VWSD expands career academies with free adult night classes
Published 7:21 pm Monday, November 6, 2017
The Vicksburg Warren School District is leaving behind the confines of kindergarten through 12th grade education and starting the process of educating not only children, but their parents as well.
Through a first of its kind partnership with the U.S. Department of Agriculture and the Mississippi Department of Human Services, VWSD has expanded its new career academies to parents during free night classes four days a week.
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“As far as we know and as far as the U.S. Department of Agriculture knows, this is the first time in the country a K-12 group has partnered with the Department of Human Services,” Lucy Derossette, the VWSD’s Director of Innovations, said.
The Education to Employment program, or E2E, was officially announced by VWSD and USDA in June and the first classes started Oct. 12. The program is open to anyone over the age of 16, who is receiving SNAP benefits though the state of Mississippi and has a child enrolled in VWSD. Applications must be filed through DHS who makes the final approval.
Currently there are 16 moms enrolled in the course.
“It was an opportunity to further my education and it offered assistance in doing so,” Johnna Henson, a mother of four, who is taking the course said. “It also would help in finding a job. I wanted to get away from welfare and actually live independent for my children and myself and build a brighter future.”
The program lasts 15-months and follows much of the same track as the academy programs at the high schools. The parents are currently taking a keystone class, which will help identify careers they are interested in. They will then be split into the same three academies as high school students — ACME (Architecture, construction, mechatronics and engineering), CAB (Communications, arts and business) and HHS (Health and human services).
The parents will also have the ability to participate in job shadowing and up to 480 paid internship hours through the Win Job Center. Derossette said by the time the course is complete the goal is for each parent to either be on track to finish his/her GED or enrolled in Hinds or Alcorn.
“We know that its easier for parents to parent when they’re not under the financial stresses brought about by poverty or working two or three jobs,” Derossette said “We feel like it is a two generational approach to improving our schools. By improving the parents’ lives, we improve the children’s lives.”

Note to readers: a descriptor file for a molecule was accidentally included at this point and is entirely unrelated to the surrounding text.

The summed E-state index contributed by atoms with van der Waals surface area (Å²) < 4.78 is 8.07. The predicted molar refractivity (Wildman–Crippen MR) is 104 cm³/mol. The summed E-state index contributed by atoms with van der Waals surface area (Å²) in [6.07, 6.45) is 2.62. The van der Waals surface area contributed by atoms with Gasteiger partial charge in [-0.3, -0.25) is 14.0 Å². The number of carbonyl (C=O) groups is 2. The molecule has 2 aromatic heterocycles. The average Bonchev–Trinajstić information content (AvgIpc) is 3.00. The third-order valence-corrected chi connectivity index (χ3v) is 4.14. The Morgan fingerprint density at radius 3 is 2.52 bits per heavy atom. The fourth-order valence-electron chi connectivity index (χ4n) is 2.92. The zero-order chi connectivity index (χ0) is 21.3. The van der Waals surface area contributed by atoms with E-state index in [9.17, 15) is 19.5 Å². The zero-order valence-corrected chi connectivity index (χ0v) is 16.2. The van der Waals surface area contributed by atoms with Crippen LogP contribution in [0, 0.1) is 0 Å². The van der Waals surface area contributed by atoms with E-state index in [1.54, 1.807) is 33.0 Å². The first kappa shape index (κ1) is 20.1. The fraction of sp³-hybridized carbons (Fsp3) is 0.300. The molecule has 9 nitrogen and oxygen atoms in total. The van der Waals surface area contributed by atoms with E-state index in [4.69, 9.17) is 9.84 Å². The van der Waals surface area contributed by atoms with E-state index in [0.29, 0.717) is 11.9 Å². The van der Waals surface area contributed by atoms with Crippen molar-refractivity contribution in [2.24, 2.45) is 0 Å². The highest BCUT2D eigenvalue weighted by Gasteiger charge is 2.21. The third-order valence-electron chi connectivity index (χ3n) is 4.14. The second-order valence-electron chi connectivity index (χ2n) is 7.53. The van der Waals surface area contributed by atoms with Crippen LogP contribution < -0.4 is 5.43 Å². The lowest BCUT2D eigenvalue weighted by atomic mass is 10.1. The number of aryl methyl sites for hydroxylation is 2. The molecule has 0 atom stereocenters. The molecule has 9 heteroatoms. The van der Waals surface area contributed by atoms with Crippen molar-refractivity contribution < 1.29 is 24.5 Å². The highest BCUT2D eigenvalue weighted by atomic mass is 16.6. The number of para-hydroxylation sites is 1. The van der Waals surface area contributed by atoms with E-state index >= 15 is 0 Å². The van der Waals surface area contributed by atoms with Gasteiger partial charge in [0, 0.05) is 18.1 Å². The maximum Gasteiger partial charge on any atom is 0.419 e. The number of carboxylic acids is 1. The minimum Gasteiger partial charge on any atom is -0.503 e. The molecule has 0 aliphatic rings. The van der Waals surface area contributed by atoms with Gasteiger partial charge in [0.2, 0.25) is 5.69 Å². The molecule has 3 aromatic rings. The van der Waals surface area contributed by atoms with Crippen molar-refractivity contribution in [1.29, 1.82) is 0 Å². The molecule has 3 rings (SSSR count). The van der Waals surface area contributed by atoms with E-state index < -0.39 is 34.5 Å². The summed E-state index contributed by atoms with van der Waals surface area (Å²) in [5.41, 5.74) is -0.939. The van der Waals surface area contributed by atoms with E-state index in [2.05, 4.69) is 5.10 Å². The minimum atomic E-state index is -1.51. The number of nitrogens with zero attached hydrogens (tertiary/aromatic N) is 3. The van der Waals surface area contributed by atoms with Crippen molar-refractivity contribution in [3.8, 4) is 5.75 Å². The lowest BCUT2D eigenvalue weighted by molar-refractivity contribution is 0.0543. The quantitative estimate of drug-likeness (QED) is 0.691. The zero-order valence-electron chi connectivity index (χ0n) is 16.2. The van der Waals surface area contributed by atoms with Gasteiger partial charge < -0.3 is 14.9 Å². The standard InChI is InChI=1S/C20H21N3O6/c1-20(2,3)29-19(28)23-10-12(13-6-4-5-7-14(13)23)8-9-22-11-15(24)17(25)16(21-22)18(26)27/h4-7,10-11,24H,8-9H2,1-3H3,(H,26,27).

The program has been in effect for less than a month, but the parents involved said the results have already been life changing.
“This is dramatic to my life already,” Kimberly Carson, a mother of two, said. “Not that it is going to be, but it is already. It keeps me motivated and positive and lets me know I can do it.
“It gives us resources. They help you out with any problem you’re having. Anything you think might happen they have a solution for it already.”
After spending 20 years feeling “stuck” in the welfare system, Henson said she finally feels like she is taking steps to improve her and her children’s lives and in just the past month she has already found a job working as a VWSD cafeteria worker.
“I have been in the system on food stamps for 20 years,” Henson said. “I got stuck. Having four children, I couldn’t really afford to go to school and afford someone to watch the kids. This was the perfect opportunity. My kids are just overjoyed. They can’t believe mom is going to school.
“I spent 20 years, had not finished school, just raising children and doing odds and ends jobs. Financially it wasn’t even worth me doing with the four children. It (E2E) boosted my confidence and gave me hope. Two years from now, I can’t wait to see where I’m at.”
Through the keystone course, Henson has determined she wants to pursue a career working to help people either through human resources, working in youth court, as a school counselor or something similar.
“I would like to be well on my way to pursing a degree or at least a technical certificate of completion or close to it by then,” Henson said of her goal for the time the program ends. “Hopefully some internships. I believe that begins sometime next year. I can actually start job shadowing for something I’m called to do.”
Carson has a degree in Montessori education, but said her goal is to pursue a career in occupational therapy.
“I tried to get back in school and I had obstacles. It kind of fell in my lap and I was like yeah, I want to go back to school,” Carson said. “I will be in college. I will be well on my way to degree in occupational therapy. I’ve always known that’s what I want to do.”
The course meets Monday through Thursday from 5-8 p.m. at Warren Central Junior High. Parents who are interested in enrolling can call Cleopatra Erves at the VWSD main office at 601-631-3883 ex 154.